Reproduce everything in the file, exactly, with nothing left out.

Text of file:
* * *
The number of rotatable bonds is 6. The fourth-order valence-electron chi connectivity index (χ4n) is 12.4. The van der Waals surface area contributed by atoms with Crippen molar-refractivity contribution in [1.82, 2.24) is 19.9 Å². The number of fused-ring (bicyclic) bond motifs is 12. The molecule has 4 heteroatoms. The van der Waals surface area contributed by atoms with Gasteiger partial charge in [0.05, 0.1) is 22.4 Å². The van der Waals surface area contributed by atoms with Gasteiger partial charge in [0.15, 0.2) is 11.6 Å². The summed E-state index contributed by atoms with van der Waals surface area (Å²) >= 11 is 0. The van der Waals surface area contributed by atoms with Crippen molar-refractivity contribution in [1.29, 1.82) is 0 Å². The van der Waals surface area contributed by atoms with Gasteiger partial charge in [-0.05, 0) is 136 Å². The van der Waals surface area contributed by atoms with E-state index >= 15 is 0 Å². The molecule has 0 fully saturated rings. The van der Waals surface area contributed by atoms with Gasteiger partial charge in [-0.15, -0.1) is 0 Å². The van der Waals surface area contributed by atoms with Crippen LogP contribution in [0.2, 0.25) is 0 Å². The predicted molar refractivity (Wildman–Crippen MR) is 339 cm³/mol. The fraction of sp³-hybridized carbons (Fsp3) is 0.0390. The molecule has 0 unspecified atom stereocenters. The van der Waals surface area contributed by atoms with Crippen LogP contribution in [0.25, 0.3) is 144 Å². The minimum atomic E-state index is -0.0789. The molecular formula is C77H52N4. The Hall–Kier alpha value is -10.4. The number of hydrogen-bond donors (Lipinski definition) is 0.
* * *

The number of rotatable bonds is 6. The fourth-order valence-electron chi connectivity index (χ4n) is 12.4. The van der Waals surface area contributed by atoms with Crippen molar-refractivity contribution in [1.82, 2.24) is 19.9 Å². The number of fused-ring (bicyclic) bond motifs is 12. The molecule has 4 heteroatoms. The van der Waals surface area contributed by atoms with Gasteiger partial charge in [0.05, 0.1) is 22.4 Å². The van der Waals surface area contributed by atoms with Gasteiger partial charge in [0.15, 0.2) is 11.6 Å². The summed E-state index contributed by atoms with van der Waals surface area (Å²) >= 11 is 0. The van der Waals surface area contributed by atoms with Crippen molar-refractivity contribution in [1.29, 1.82) is 0 Å². The van der Waals surface area contributed by atoms with Gasteiger partial charge in [-0.05, 0) is 136 Å². The van der Waals surface area contributed by atoms with E-state index >= 15 is 0 Å². The molecule has 0 fully saturated rings. The van der Waals surface area contributed by atoms with Gasteiger partial charge in [-0.15, -0.1) is 0 Å². The van der Waals surface area contributed by atoms with Crippen LogP contribution in [0.2, 0.25) is 0 Å². The predicted molar refractivity (Wildman–Crippen MR) is 339 cm³/mol. The fraction of sp³-hybridized carbons (Fsp3) is 0.0390. The molecule has 0 unspecified atom stereocenters. The van der Waals surface area contributed by atoms with Crippen LogP contribution in [0.25, 0.3) is 144 Å². The minimum atomic E-state index is -0.0789. The molecular formula is C77H52N4. The Hall–Kier alpha value is -10.4. The number of hydrogen-bond donors (Lipinski definition) is 0.